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  1. #1
    Junior Member
    Join Date
    Dec 2010
    Posts
    3

    Considering upgrading machine

    Hi there. We run a tiny shop that's 1/3 cafe, 1/3 books, and 1/3 local handmade items so we don't spend a whole lot of capital on the cafe. That said, I've just about had it with our coffee pot. It's reliable but that's it's only virtue. It's an ancient Bunn ThermoFresh. It keeps a hot resvoir of water so we can never unplug it. The thing costs us $75/yr in electricity alone. I would also love to have something that has a hot water tap on it. We need a pot that we can pour the water into (we don't want to hook up a water line) and I'd prefer not to spend more than $200-300 on it. I'm happy to look for something used. We only make about one pot of coffee every 30-60 minutes so it doesn't have to anything too special. Do I have my head in the clouds? Any chance I could find the kind of replacement I'm thinking of?

    Thanks,
    Micah

  2. #2
    Senior Member
    Join Date
    Aug 2004
    Location
    Des Moines, Iowa
    Posts
    1,552

    Re: Considering upgrading machine

    Well what comes to mind when you specify how much you want to spend and how little you plan on brewing is a simple Bunn VPR-APS.

    You can find them just about anywhere and as long as you hit up a major reseller/retailer such as Sams Club or Costco you can pretty much come out ahead of the game.

    Costso has their's listed for $200 - http://www.costco.com/Browse/Product.as ... d=11232429
    Sams Club is listed a little higher about $225 - http://www.samsclub.com/sams/shop/produ ... navAction=

    The only real problem is it doesn't have a hot water tap. Then again with pourovers you don't get much from the hot water tap anyways before you have to refill it. With that said I would probably look into something you could run a water line to. Most of your conventional Bunn brewers only need a 1/4" water line and you can run just about any type of line needed to get the job done.
    Have you ever walked through the aisle of your local grocer and smelled the death of a dying bean?

  3. #3
    Junior Member
    Join Date
    Dec 2010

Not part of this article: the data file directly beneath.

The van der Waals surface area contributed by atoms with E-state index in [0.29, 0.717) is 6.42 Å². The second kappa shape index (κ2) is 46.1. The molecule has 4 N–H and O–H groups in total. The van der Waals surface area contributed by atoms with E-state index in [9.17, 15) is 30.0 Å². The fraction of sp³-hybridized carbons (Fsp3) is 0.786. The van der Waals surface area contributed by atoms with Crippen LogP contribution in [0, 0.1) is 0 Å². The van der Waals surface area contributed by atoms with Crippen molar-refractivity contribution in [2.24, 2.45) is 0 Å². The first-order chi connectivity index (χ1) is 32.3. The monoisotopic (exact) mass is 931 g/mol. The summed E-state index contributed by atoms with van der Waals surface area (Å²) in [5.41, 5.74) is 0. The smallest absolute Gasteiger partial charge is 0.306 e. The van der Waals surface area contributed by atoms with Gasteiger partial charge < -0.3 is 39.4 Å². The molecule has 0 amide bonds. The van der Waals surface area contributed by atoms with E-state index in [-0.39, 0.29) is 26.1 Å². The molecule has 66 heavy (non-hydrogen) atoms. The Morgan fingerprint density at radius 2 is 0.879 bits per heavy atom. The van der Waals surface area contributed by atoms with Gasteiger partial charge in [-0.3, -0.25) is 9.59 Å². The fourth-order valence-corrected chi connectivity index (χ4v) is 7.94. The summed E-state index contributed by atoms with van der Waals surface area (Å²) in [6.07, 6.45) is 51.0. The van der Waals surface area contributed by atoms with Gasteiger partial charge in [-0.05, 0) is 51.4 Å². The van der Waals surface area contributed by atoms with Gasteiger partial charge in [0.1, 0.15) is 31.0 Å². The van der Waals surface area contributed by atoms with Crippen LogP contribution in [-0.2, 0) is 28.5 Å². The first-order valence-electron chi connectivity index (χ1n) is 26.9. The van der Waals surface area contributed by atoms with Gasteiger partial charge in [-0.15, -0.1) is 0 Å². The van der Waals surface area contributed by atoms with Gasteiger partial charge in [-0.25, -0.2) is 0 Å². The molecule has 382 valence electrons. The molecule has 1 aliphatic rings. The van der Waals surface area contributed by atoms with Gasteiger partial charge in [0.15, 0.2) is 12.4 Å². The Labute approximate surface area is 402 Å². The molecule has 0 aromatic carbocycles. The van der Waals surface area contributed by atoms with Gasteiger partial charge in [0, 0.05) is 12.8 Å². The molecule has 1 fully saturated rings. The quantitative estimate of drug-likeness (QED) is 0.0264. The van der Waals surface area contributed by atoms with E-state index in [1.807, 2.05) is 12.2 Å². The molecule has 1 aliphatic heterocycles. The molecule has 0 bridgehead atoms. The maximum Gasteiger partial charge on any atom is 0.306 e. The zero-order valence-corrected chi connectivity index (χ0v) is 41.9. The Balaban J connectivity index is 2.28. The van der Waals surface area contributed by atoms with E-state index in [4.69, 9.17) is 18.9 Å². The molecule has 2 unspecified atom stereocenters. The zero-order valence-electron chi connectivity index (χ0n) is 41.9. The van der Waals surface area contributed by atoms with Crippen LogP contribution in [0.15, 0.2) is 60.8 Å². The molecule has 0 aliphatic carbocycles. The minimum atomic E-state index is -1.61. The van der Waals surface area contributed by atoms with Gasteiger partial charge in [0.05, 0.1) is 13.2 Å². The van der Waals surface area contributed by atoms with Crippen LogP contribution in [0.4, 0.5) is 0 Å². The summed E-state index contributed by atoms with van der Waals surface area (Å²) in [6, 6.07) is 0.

Posts
    3

    Re: Considering upgrading machine

    Well, that's a good point. I hadn't really given a water line much thought, but you're right, it isn't necessarily a huge deal is it? Hm. Do you have an idea of what kind of machine I might look at if I was willing to run a line over?

  4. #4
    Senior Member
    Join Date
    Aug 2004
    Location
    Des Moines, Iowa
    Posts
    1,552

    Re: Considering upgrading machine

    Well if you go to Bunn's website and take a look just about any APS should do you. Now if you want to stay in your budget I would try to find one with very few bells and whistles. The Axiom and some of the other digital machines will be priced well above what you are looking for. But I do believe that you might be able to find a newer machine around the $300 to $400 bracket.

    Google Bunn APS and you should find several stores selling CW and CWTF APS's.
    Have you ever walked through the aisle of your local grocer and smelled the death of a dying bean?

  5. #5
    Junior Member
    Join Date
    Dec 2010
    Posts
    3

    Re: Considering upgrading machine

    Well, that Bunn coffee pot we had just bit the dust. Figures. So now I'm even more interested in buying something (..tomorrow).

    Given that we only keep about 1-2 liters of coffee available at a time, I'm wondering if there is any reason not to just go with a decent household coffee machine?

  6. #6
    Senior Member
    Join Date
    Aug 2005
    Location
    Central North Carolina
    Posts
    1,541

    Re: Considering upgrading machine

    http://www.samsclub.com/sams/shop/produ ... bunn%20vpr

    I second the BUNN VPR/APS as that is what I use daily. It is a great unit regardless of price. No bells and whistles, just a plain/simple workhorse that will give you fantastic drip coffee provided you give it good water/fresh ground coffee. The build quality is good as it's pretty much all stainless steel, has an adjustable thermostat should you want to change the brew temperature and all internals are easily accessible. It recovers quickly between batches and I can easily grind/brew several gallons per hour if needed.

    I wouldn't bother trying to use a "home" drip machine in a commercial setting regardless of volume. Most of them simply won't achieve proper brew temperature for a decent period of time and most don't brew nearly fast enough either. Later!
    I'm a legend among my own kind... you my friend are just a legend in your own mind. Later!

 

 

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